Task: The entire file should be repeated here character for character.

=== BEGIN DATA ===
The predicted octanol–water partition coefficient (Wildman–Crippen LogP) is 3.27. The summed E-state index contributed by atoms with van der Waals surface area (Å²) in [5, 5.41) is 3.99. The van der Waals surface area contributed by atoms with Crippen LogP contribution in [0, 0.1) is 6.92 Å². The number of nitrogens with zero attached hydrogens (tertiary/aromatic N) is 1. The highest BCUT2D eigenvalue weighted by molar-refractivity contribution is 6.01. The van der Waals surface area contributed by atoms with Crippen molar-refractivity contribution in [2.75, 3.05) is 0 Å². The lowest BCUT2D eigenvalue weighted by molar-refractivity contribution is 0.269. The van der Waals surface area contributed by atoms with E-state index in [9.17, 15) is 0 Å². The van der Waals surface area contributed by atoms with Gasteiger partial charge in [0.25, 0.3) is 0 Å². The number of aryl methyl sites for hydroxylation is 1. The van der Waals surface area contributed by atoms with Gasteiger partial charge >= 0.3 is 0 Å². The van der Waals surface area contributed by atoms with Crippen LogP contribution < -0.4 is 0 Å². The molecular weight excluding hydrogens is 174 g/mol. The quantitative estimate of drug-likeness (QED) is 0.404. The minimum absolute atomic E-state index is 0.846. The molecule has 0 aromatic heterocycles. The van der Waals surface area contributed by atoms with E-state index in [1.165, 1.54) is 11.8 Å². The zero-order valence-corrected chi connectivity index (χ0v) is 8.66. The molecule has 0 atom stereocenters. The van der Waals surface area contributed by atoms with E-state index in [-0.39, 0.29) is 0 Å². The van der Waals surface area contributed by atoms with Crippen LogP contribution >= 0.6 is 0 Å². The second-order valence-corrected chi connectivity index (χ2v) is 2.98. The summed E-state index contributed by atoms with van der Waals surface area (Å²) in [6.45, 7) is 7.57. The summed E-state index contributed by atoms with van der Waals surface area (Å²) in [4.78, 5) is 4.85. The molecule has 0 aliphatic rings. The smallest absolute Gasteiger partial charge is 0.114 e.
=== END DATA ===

The predicted octanol–water partition coefficient (Wildman–Crippen LogP) is 3.27. The summed E-state index contributed by atoms with van der Waals surface area (Å²) in [5, 5.41) is 3.99. The van der Waals surface area contributed by atoms with Crippen LogP contribution in [0, 0.1) is 6.92 Å². The number of nitrogens with zero attached hydrogens (tertiary/aromatic N) is 1. The highest BCUT2D eigenvalue weighted by molar-refractivity contribution is 6.01. The van der Waals surface area contributed by atoms with Crippen molar-refractivity contribution in [2.75, 3.05) is 0 Å². The lowest BCUT2D eigenvalue weighted by molar-refractivity contribution is 0.269. The van der Waals surface area contributed by atoms with E-state index in [9.17, 15) is 0 Å². The van der Waals surface area contributed by atoms with Gasteiger partial charge in [0.25, 0.3) is 0 Å². The number of aryl methyl sites for hydroxylation is 1. The van der Waals surface area contributed by atoms with Gasteiger partial charge >= 0.3 is 0 Å². The van der Waals surface area contributed by atoms with Crippen LogP contribution < -0.4 is 0 Å². The molecular weight excluding hydrogens is 174 g/mol. The quantitative estimate of drug-likeness (QED) is 0.404. The minimum absolute atomic E-state index is 0.846. The molecule has 0 aromatic heterocycles. The van der Waals surface area contributed by atoms with E-state index in [1.165, 1.54) is 11.8 Å². The zero-order valence-corrected chi connectivity index (χ0v) is 8.66. The molecule has 0 atom stereocenters. The van der Waals surface area contributed by atoms with E-state index in [-0.39, 0.29) is 0 Å². The van der Waals surface area contributed by atoms with Crippen LogP contribution >= 0.6 is 0 Å². The second-order valence-corrected chi connectivity index (χ2v) is 2.98. The summed E-state index contributed by atoms with van der Waals surface area (Å²) in [6.45, 7) is 7.57. The summed E-state index contributed by atoms with van der Waals surface area (Å²) in [4.78, 5) is 4.85. The molecule has 0 aliphatic rings. The smallest absolute Gasteiger partial charge is 0.114 e.